Safety

Ultra Lightweight Ballistic Bump Helmet-high res
3M is showing off its new Ultra Light Weight Ballistic Bump Helmet at AUSA 2014. Made by Ceradyne Inc., a 3M company, the ULW-BBH shell weighs 30 percent less than the closest alternative and is designed to help reduce fatigue while improving mobility, 3M officials maintain.

The helmet uses the latest ultra-high molecular weight polyethylene and is manufactured using a proprietary, seamless, ballistic molding technology. It provides blunt-impact protection equivalent to the Advanced Combat Helmet for operations in the air and water, and during ground transportation. It also meets a common ballistic standard against the NIJ-IIIA level of threat and “17 Grain FSP V50.”

“We put our engineering and advanced materials expertise to work to combine the capabilities of bump and ballistic helmets into one multiuse platform,” Cheryl Ingstad, 3M business manager, Advanced Ceramics Platform – Defense, said in an Oct. 13 release at the start of the 2014 Association of the United States Army’s Annual Meeting and Exposition.

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StreamLight has updated its Sidewinder light series with a highly-visible strobe that’s designed for both water and ground operations.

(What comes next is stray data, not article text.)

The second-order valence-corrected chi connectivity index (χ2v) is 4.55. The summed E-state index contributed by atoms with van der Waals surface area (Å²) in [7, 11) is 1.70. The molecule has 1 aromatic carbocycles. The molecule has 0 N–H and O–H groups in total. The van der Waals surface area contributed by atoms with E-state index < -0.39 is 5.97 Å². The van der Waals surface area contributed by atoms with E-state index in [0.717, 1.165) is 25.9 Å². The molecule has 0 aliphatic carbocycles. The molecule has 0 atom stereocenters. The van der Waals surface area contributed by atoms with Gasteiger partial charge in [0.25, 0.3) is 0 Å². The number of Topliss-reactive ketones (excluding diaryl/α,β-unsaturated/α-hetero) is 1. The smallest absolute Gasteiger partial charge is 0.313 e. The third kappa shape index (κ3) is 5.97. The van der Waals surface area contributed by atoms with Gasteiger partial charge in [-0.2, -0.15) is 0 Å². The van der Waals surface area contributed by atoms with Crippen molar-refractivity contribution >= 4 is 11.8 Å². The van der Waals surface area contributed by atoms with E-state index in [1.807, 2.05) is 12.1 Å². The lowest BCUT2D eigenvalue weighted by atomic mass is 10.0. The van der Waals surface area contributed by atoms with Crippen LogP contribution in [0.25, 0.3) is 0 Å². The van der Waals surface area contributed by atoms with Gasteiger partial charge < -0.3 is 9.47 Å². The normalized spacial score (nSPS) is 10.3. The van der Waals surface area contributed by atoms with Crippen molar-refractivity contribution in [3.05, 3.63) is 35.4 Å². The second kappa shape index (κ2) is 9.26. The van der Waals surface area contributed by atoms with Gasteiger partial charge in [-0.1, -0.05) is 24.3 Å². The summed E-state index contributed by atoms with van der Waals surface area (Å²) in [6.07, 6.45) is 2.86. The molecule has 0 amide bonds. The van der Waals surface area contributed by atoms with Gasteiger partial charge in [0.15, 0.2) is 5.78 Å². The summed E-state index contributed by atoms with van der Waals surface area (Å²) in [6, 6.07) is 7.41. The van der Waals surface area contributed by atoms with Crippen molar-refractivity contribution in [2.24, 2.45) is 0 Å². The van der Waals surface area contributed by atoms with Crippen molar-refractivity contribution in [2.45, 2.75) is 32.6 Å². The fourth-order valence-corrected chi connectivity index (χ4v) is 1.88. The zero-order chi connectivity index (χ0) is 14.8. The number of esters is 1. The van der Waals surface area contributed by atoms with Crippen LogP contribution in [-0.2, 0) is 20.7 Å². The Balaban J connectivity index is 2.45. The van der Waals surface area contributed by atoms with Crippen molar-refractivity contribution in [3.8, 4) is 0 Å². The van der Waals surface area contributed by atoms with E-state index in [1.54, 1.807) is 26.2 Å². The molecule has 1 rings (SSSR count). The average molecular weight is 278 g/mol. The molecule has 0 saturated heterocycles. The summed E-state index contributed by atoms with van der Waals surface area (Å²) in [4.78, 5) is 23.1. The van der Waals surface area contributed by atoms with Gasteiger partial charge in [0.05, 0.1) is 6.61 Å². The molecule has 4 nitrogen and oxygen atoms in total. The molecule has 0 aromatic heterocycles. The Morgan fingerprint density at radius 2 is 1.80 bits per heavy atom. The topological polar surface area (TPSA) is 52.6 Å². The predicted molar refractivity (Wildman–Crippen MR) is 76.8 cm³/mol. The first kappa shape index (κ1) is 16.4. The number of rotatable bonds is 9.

The Sidewinder Rescue features an omni-directional defuser that makes the strobe visible from the side as well as the top. It has two strobe settings. It fires 50 beats per minute to meet the U.S. Army requirement for ground operations and 110 bmp to meet the Marine Corps requirement for water ops, Matt Baker, director of Streamlight’s Military and Federal Sales, said Tuesday at Modern Day Marine 2014.

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SilencerCo today unveiled its new suppressor designed for shotguns. The Salvo 12 provides a much needed option for shooting enthusiasts, officials from the Utah-based suppressor manufacture maintain.

“The Salvo 12 represents a revolution in silencers, not just an evolution,” said Joshua Waldron, Chief Executive Officer for SilencerCo, in a July 21 press release. “There is a huge installed base of shotgun hunters and shooters that has been waiting for a product like this for a long time, and we are proud to deliver it.”

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Army bootsSgt. Major of the Army Raymond Chandler III recently issued guidance to help clarify the Army’s position on commercial-off-the-shelf combat boots.

“There has been misunderstanding with the ALARACT Message 140/2007 with leaders in interpreting which COTS boots are authorized and which are not,” Chandler wrote in a document that was posted on Facebook’s Army NCO Support page. “My intent is to add clarity to the ALARACT message giving leaders a better understanding of which boots are authorized for wear and why.”

There are many COTS boots that meet Army guidelines, Chandler wrote.